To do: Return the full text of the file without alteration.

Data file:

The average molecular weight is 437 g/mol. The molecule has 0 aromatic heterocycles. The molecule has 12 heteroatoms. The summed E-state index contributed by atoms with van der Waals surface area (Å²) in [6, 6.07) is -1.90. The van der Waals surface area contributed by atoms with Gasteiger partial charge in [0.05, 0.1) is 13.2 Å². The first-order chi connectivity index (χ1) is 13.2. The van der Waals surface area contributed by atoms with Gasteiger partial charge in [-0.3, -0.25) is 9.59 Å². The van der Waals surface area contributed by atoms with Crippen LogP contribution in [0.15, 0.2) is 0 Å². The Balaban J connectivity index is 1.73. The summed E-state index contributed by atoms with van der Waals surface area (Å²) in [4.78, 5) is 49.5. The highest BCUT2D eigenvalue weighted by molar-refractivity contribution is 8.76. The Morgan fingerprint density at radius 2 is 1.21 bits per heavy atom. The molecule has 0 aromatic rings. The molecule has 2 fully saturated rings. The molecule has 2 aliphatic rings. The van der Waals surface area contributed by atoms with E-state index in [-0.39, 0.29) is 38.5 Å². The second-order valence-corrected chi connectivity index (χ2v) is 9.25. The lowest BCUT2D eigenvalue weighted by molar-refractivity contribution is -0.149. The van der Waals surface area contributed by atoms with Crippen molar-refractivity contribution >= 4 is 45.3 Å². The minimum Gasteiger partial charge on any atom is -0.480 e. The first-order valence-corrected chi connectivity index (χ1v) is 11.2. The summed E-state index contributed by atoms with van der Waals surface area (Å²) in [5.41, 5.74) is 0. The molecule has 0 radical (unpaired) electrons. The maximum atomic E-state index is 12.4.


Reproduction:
The average molecular weight is 437 g/mol. The molecule has 0 aromatic heterocycles. The molecule has 12 heteroatoms. The summed E-state index contributed by atoms with van der Waals surface area (Å²) in [6, 6.07) is -1.90. The van der Waals surface area contributed by atoms with Gasteiger partial charge in [0.05, 0.1) is 13.2 Å². The first-order chi connectivity index (χ1) is 13.2. The van der Waals surface area contributed by atoms with Gasteiger partial charge in [-0.3, -0.25) is 9.59 Å². The van der Waals surface area contributed by atoms with Crippen LogP contribution in [0.15, 0.2) is 0 Å². The Balaban J connectivity index is 1.73. The summed E-state index contributed by atoms with van der Waals surface area (Å²) in [4.78, 5) is 49.5. The highest BCUT2D eigenvalue weighted by molar-refractivity contribution is 8.76. The Morgan fingerprint density at radius 2 is 1.21 bits per heavy atom. The molecule has 0 aromatic rings. The molecule has 2 fully saturated rings. The molecule has 2 aliphatic rings. The van der Waals surface area contributed by atoms with E-state index in [-0.39, 0.29) is 38.5 Å². The second-order valence-corrected chi connectivity index (χ2v) is 9.25. The lowest BCUT2D eigenvalue weighted by molar-refractivity contribution is -0.149. The van der Waals surface area contributed by atoms with Crippen molar-refractivity contribution >= 4 is 45.3 Å². The minimum Gasteiger partial charge on any atom is -0.480 e. The first-order valence-corrected chi connectivity index (χ1v) is 11.2. The summed E-state index contributed by atoms with van der Waals surface area (Å²) in [5.41, 5.74) is 0. The molecule has 0 radical (unpaired) electrons. The maximum atomic E-state index is 12.4.